SKA telescope to be split

Artist's impression of SKA dishes

Artist's impression of SKA dishes.

IT HAS JUST BEEN ANNOUNCED that the international Square Kilometre Array (SKA) radio telescope system, will be hosted jointly by the two bidding regions – Australia-New Zealand and South Africa. The SKA will comprise around 3,000 antennae of different types to cover low-, mid- and high-frequency ranges.

Following is the text of the announcement made by the SKA organisation:

The Members of the SKA Organisation today agreed on a dual site solution for the Square Kilometre Array telescope, a crucial step towards building the world’s largest and most sensitive radio telescope.

The ASKAP (Australian Square Kilometre Array Pathfinder) and MeerKAT precursor dishes will be incorporated into Phase I of the SKA which will deliver more science and will maximise on investments already made by both Australia and South Africa.

The majority of the members were in favour of a dual-site implementation model for SKA. The members noted the report from the SKA Site Advisory Committee that both sites were well suited to hosting the SKA and that the report provided justification for the relative advantages and disadvantages of both locations, but that they identified Southern Africa as the preferred site. The members also received advice from the working group set up to look at dual site options.

The majority of SKA dishes in Phase 1 will be built in South Africa, combined with MeerKAT. Further SKA dishes will be added to the ASKAP array in Australia. All the dishes and the mid frequency aperture arrays for Phase II of the SKA will be built in Southern Africa while the low frequency aperture array antennas for Phase I and II will be built in Australia.

“This hugely important step for the project allows us to progress the design and prepare for the construction phase of the telescope. The SKA will transform our view of the Universe; with it we will see back to the moments after the Big Bang and discover previously unexplored parts of the cosmos,” says Dr Michiel van Haarlem, Interim Director General of the SKA Organisation.

The SKA will enable astronomers to glimpse the formation and evolution of the very first stars and galaxies after the Big Bang, investigate the nature of gravity, and possibly even discover life beyond Earth.

“Today we are a stage closer to achieving our goal of building the SKA. This position was reached after very careful consideration of information gathered from extensive investigations at both candidate sites,” said Professor John Womersley, Chair of the SKA Board of Directors. “I would like to thank all those involved in the site selection process for the tremendous work they have put in to enable us to reach this point.”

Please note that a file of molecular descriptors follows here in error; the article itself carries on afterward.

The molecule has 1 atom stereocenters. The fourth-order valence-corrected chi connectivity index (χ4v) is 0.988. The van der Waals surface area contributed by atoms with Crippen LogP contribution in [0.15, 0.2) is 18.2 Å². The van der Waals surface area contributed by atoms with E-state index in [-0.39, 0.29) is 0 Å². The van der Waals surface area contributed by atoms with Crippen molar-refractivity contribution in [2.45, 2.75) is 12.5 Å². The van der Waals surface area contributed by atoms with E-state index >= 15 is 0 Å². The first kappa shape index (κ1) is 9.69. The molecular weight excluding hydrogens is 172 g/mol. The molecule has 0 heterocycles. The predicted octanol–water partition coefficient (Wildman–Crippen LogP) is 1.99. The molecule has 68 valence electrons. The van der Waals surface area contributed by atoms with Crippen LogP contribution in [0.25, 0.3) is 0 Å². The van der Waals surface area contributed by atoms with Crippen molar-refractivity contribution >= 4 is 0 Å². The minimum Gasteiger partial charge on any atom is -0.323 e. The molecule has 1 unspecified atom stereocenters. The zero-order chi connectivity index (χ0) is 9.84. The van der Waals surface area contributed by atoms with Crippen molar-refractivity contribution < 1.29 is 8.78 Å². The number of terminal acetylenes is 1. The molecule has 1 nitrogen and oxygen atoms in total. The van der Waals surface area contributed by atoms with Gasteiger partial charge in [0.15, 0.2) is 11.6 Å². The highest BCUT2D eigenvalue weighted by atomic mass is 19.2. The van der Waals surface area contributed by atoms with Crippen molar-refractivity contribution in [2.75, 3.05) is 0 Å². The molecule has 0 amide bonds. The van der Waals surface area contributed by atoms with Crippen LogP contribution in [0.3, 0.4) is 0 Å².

Factors taken into account during the site selection process included levels of radio frequency interference, the long term sustainability of a radio quiet zone, the physical characteristics of the site, long distance data network connectivity, the operating and infrastructure costs as well as the political and working environment.

The agreement was reached by the Members of the SKA Organisation who did not bid to host the SKA (Canada, China, Italy, the Netherlands and the United Kingdom). The Office of the SKA Organisation will now lead a detailed definition period to clarify the implementation.

Scientists and engineers from around the world, together with industry partners, are participating in the SKA project which is driving technology development in antennas, data transport, software and computing, and power. The influence of the SKA project extends beyond radio astronomy. The design, construction and operation of the SKA have the potential to impact skills development, employment and economic growth in science, engineering and associated industries, not only in the host countries but in all partner countries.

About the SKA

The Square Kilometre Array will be the world’s largest and most sensitive radio telescope. The total collecting area will be approximately one square kilometre giving 50 times the sensitivity, and 10,000 times the survey speed, of the best current-day telescopes.

Thousands of receptors will extend to distances of 3,000 km from the centre of the telescope, the SKA will address fundamental unanswered questions about our Universe including how the first stars and galaxies formed after the big bang, how dark energy is accelerating the expansion of the Universe, the role of magnetism in the cosmos, the nature of gravity, and the search for life beyond Earth.

The target construction cost is €1,500 million and construction of Phase 1 of the SKA is scheduled to start in 2019. The SKA Organisation, with its headquarters in Manchester UK, was established in December 2011 as a not-for-profit company in order to formalise relationships between the international partners and centralise the leadership of the project.

Members of the SKA Organisation:

Australia: Department of Innovation, Industry, Science and Research

Canada: National Research Council

China: National Astronomical Observatories, Chinese Academy of Sciences

Italy: National Institute for Astrophysics

New Zealand: Ministry of Economic Development

Republic of South Africa: National Research Foundation

The Netherlands: Netherlands Organisation for Scientific Research

United Kingdom: Science and Technology Facilities Council

Associate member:

India: National Centre for Radio Astrophysics

Images courtesy SPDO / Swinburne Astronomy Productions.

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